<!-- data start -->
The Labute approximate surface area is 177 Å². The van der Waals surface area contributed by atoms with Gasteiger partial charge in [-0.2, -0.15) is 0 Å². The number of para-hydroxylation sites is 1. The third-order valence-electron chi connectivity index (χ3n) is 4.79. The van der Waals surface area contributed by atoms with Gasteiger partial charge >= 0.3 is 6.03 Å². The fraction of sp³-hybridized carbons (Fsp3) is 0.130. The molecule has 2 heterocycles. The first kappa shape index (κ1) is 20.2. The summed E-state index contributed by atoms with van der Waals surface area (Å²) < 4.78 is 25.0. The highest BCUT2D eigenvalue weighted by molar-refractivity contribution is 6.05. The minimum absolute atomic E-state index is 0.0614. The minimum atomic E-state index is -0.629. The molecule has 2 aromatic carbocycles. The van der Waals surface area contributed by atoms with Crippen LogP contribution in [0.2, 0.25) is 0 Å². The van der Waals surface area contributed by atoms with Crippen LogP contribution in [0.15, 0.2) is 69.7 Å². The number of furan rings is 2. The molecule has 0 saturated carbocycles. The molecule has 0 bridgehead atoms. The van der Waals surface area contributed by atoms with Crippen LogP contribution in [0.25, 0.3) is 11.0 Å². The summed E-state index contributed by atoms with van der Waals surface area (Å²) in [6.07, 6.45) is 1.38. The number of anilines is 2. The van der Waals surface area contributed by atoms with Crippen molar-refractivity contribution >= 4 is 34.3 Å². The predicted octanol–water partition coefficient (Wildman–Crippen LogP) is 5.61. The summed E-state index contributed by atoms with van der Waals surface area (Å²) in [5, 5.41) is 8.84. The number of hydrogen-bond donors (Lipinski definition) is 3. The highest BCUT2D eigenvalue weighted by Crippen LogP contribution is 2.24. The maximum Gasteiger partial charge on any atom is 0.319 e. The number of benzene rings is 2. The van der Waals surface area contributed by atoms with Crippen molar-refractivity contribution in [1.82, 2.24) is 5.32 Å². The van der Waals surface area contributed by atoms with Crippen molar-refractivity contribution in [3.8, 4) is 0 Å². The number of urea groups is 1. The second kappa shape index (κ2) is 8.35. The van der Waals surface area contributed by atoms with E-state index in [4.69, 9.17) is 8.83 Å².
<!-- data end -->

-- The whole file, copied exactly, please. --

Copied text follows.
The Labute approximate surface area is 177 Å². The van der Waals surface area contributed by atoms with Gasteiger partial charge in [-0.2, -0.15) is 0 Å². The number of para-hydroxylation sites is 1. The third-order valence-electron chi connectivity index (χ3n) is 4.79. The van der Waals surface area contributed by atoms with Gasteiger partial charge >= 0.3 is 6.03 Å². The fraction of sp³-hybridized carbons (Fsp3) is 0.130. The molecule has 2 heterocycles. The first kappa shape index (κ1) is 20.2. The summed E-state index contributed by atoms with van der Waals surface area (Å²) < 4.78 is 25.0. The highest BCUT2D eigenvalue weighted by molar-refractivity contribution is 6.05. The minimum absolute atomic E-state index is 0.0614. The minimum atomic E-state index is -0.629. The molecule has 2 aromatic carbocycles. The van der Waals surface area contributed by atoms with Crippen LogP contribution in [0.2, 0.25) is 0 Å². The van der Waals surface area contributed by atoms with Crippen LogP contribution in [0.15, 0.2) is 69.7 Å². The number of furan rings is 2. The molecule has 0 saturated carbocycles. The molecule has 0 bridgehead atoms. The van der Waals surface area contributed by atoms with Crippen LogP contribution in [0.25, 0.3) is 11.0 Å². The summed E-state index contributed by atoms with van der Waals surface area (Å²) in [6.07, 6.45) is 1.38. The number of anilines is 2. The van der Waals surface area contributed by atoms with Crippen molar-refractivity contribution >= 4 is 34.3 Å². The predicted octanol–water partition coefficient (Wildman–Crippen LogP) is 5.61. The summed E-state index contributed by atoms with van der Waals surface area (Å²) in [5, 5.41) is 8.84. The number of hydrogen-bond donors (Lipinski definition) is 3. The highest BCUT2D eigenvalue weighted by Crippen LogP contribution is 2.24. The maximum Gasteiger partial charge on any atom is 0.319 e. The number of benzene rings is 2. The van der Waals surface area contributed by atoms with Crippen molar-refractivity contribution in [1.82, 2.24) is 5.32 Å². The van der Waals surface area contributed by atoms with Crippen molar-refractivity contribution in [3.8, 4) is 0 Å². The number of urea groups is 1. The second kappa shape index (κ2) is 8.35. The van der Waals surface area contributed by atoms with E-state index in [4.69, 9.17) is 8.83 Å².